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  • Five tips for starting your own allied health practice

    Author: HealthTimes

If you’ve just been certified and ready to ply your trade to as many people as possible, you’ve probably tinkered with the idea of opening your own allied health practice.

Though it can be a challenge, especially if you’re more of a practitioner than an entrepreneur, opening your own practice can be rewarding and fulfilling – more so than working for someone else.

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It does take a bit of patience and some planning. It also requires start-up capital. When it comes to funding, you should consider researching small business loans.

Here are five tips for starting your own allied health practice and put it on the track for success.

Create a business plan


Before you research loans or funding, you need to create a business plan. Where are you planning to open up? Will you rent or buy outright? How will you attract clients?

Fortunately, you can find templates and guidance from the government, notably the NSW allied health business plan template which you can download here.

Remember to use SMART plans: Specific, Measurable, Achievable, Relevant, and Time-limited.

Know your budget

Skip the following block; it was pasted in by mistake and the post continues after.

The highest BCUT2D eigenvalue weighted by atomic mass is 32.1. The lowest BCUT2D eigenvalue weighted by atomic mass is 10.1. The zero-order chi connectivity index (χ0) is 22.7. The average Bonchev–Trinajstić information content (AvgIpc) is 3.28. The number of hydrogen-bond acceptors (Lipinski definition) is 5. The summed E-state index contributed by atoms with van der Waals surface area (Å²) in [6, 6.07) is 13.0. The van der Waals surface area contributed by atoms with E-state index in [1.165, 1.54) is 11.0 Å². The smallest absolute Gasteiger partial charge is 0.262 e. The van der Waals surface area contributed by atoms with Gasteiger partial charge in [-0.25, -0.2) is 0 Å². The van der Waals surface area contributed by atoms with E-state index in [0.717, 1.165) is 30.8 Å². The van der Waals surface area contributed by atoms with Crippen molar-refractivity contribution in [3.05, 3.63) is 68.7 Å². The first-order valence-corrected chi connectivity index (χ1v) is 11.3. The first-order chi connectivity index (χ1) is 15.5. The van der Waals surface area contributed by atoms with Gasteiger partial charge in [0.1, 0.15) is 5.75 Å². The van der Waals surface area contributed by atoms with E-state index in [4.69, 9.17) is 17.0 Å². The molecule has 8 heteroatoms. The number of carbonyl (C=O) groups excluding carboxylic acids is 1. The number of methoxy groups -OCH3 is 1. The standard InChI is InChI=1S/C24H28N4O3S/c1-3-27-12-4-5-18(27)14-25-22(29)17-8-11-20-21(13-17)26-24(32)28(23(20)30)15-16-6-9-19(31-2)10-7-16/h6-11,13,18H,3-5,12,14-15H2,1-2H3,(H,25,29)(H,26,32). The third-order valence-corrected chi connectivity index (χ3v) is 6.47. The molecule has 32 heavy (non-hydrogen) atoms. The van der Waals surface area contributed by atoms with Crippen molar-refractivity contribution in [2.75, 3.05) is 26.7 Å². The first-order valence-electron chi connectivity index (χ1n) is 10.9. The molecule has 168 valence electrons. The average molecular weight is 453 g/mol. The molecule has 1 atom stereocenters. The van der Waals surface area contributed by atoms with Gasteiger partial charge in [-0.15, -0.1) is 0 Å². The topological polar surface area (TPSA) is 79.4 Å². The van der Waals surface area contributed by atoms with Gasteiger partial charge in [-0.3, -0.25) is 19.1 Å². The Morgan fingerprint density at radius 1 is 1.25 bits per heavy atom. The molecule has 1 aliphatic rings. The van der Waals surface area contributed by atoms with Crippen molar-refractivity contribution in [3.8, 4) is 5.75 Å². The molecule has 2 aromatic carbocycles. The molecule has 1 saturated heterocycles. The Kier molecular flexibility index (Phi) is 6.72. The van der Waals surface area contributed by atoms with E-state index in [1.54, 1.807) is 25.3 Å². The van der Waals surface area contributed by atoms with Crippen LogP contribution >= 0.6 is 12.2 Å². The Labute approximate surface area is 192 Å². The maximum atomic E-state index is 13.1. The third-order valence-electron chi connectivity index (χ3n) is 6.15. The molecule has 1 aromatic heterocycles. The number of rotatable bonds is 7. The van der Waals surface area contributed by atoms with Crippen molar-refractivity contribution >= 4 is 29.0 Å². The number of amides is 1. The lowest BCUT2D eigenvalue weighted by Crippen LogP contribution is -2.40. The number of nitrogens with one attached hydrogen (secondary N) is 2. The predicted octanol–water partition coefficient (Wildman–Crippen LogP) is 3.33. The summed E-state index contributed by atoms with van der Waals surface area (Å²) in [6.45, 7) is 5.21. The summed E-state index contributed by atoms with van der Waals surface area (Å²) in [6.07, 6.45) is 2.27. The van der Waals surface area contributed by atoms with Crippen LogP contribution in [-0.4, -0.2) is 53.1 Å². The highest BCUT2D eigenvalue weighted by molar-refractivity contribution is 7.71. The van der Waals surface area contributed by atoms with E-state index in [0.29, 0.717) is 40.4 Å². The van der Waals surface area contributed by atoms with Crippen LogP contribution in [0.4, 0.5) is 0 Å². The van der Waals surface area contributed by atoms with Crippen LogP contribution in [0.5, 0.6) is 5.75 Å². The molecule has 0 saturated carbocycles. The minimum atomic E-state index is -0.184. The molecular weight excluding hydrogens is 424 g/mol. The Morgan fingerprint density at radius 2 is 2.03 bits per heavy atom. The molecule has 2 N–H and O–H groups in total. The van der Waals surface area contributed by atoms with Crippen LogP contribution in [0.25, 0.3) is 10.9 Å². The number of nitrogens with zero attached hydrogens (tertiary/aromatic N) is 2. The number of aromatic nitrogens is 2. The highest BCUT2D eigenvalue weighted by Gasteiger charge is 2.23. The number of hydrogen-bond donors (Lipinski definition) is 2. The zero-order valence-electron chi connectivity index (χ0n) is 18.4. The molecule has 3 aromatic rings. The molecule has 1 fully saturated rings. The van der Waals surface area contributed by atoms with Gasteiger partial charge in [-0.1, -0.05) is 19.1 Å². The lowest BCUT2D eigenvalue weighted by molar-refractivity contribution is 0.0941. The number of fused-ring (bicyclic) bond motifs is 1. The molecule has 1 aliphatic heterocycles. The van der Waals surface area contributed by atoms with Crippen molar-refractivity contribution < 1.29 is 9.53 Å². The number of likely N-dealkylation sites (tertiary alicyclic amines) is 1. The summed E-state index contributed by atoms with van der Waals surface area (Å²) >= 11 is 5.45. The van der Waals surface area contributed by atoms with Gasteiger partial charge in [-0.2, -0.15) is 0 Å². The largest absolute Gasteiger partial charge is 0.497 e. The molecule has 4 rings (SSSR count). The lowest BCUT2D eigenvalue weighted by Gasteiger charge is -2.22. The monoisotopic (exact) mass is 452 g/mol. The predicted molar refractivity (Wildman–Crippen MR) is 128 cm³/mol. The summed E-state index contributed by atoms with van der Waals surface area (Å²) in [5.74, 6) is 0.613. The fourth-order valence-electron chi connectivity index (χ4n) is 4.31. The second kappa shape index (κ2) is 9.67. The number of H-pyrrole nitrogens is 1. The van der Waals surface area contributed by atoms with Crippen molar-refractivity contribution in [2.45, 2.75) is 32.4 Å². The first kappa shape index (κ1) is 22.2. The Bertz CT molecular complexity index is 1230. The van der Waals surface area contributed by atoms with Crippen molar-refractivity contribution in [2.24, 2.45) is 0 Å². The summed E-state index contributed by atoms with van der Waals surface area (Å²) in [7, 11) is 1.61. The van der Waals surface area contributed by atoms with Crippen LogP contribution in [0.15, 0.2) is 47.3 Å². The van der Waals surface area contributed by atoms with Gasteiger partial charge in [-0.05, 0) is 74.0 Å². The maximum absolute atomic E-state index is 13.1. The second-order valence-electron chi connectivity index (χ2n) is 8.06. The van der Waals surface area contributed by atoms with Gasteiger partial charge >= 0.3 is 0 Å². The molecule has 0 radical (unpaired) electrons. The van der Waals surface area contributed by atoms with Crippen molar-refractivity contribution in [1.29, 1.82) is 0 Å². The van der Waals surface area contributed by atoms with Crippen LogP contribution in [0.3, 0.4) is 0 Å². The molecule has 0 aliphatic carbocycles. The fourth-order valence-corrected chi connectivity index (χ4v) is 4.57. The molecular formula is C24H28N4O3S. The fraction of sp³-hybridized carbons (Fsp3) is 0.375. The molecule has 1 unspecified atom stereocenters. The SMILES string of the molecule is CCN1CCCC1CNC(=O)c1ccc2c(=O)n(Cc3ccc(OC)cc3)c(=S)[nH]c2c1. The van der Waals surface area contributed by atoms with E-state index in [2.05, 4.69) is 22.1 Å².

Though we’d all like to open up in the swanky suburbs and in a bespoke clinic – some of us are uncomfortable with taking on that much risk.

You have to set a realistic budget that includes any equipment you might need, whether you’re buying or renting your clinic, and if you’re putting on staff straight away. At this stage, you may want to enlist an accountant or financial adviser for help.

Research available small business loans

There are many types of small business loans available to allied health professionals – though going to your bank shouldn’t be your first and only option.

Savvy Managing Director and finance expert Bill Tsouvalas says that looking for a trusted broker can help you find what types of business funding is out there from multiple sources at once.

“A business finance broker usually has access to a lending panel, which comprises many banks, lenders, and other funding sources to help match your goals with the right kind of funding.

You may need seed capital to begin with to purchase or lease equipment or property. After that, you may need lines of credit. So, it’s worth finding a broker you’re comfortable working with in the long-run.”

Educate yourself about government support

Healthcare is a government priority and there is support available for new start-ups and other clinics.

The Federal Government has given businesses support during COVID-19 lockdowns and the Commonwealth Department of Health has initiatives and programs that your allied health business could take advantage of.

State government business hubs often provide mentoring and support, such as Business Victoria. Research grants and other incentives thoroughly – they could give you the leg up.

Remain positive – the obstacle is the way

With any new venture, you may encounter teething problems. Don’t worry – often the hard parts are just reminding you that better times lie ahead of the obstacles. Don’t be discouraged – get the help you need when you need it and push through!


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